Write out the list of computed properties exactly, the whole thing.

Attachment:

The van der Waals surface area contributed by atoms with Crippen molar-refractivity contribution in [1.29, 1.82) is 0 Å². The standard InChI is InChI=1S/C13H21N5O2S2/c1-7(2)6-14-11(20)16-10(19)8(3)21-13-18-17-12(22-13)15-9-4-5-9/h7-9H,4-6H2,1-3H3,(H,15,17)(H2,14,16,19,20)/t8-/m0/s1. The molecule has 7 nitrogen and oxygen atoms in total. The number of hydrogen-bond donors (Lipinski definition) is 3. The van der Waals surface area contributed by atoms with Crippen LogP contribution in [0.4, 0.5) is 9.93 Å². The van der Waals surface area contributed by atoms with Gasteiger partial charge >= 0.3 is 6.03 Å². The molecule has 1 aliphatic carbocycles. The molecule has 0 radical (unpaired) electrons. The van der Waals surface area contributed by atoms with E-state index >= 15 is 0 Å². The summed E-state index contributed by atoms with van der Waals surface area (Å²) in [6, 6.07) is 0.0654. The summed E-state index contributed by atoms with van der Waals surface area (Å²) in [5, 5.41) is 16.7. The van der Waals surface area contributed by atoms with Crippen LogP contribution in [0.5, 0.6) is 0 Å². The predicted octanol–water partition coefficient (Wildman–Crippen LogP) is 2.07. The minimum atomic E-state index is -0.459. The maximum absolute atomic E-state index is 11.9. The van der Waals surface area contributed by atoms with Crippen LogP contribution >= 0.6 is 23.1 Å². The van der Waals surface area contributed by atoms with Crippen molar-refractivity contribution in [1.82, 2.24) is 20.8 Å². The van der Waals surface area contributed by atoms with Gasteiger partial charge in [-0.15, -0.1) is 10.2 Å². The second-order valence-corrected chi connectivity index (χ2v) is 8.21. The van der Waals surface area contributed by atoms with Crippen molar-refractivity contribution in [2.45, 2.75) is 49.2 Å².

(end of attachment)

The van der Waals surface area contributed by atoms with Crippen molar-refractivity contribution in [1.29, 1.82) is 0 Å². The standard InChI is InChI=1S/C13H21N5O2S2/c1-7(2)6-14-11(20)16-10(19)8(3)21-13-18-17-12(22-13)15-9-4-5-9/h7-9H,4-6H2,1-3H3,(H,15,17)(H2,14,16,19,20)/t8-/m0/s1. The molecule has 7 nitrogen and oxygen atoms in total. The number of hydrogen-bond donors (Lipinski definition) is 3. The van der Waals surface area contributed by atoms with Crippen LogP contribution in [0.4, 0.5) is 9.93 Å². The van der Waals surface area contributed by atoms with Gasteiger partial charge >= 0.3 is 6.03 Å². The molecule has 1 aliphatic carbocycles. The molecule has 0 radical (unpaired) electrons. The van der Waals surface area contributed by atoms with E-state index >= 15 is 0 Å². The summed E-state index contributed by atoms with van der Waals surface area (Å²) in [6, 6.07) is 0.0654. The summed E-state index contributed by atoms with van der Waals surface area (Å²) in [5, 5.41) is 16.7. The van der Waals surface area contributed by atoms with Crippen LogP contribution in [0.5, 0.6) is 0 Å². The predicted octanol–water partition coefficient (Wildman–Crippen LogP) is 2.07. The minimum atomic E-state index is -0.459. The maximum absolute atomic E-state index is 11.9. The van der Waals surface area contributed by atoms with Crippen LogP contribution >= 0.6 is 23.1 Å². The van der Waals surface area contributed by atoms with Crippen molar-refractivity contribution in [1.82, 2.24) is 20.8 Å². The van der Waals surface area contributed by atoms with Gasteiger partial charge in [-0.15, -0.1) is 10.2 Å². The second-order valence-corrected chi connectivity index (χ2v) is 8.21. The van der Waals surface area contributed by atoms with Crippen molar-refractivity contribution in [2.45, 2.75) is 49.2 Å².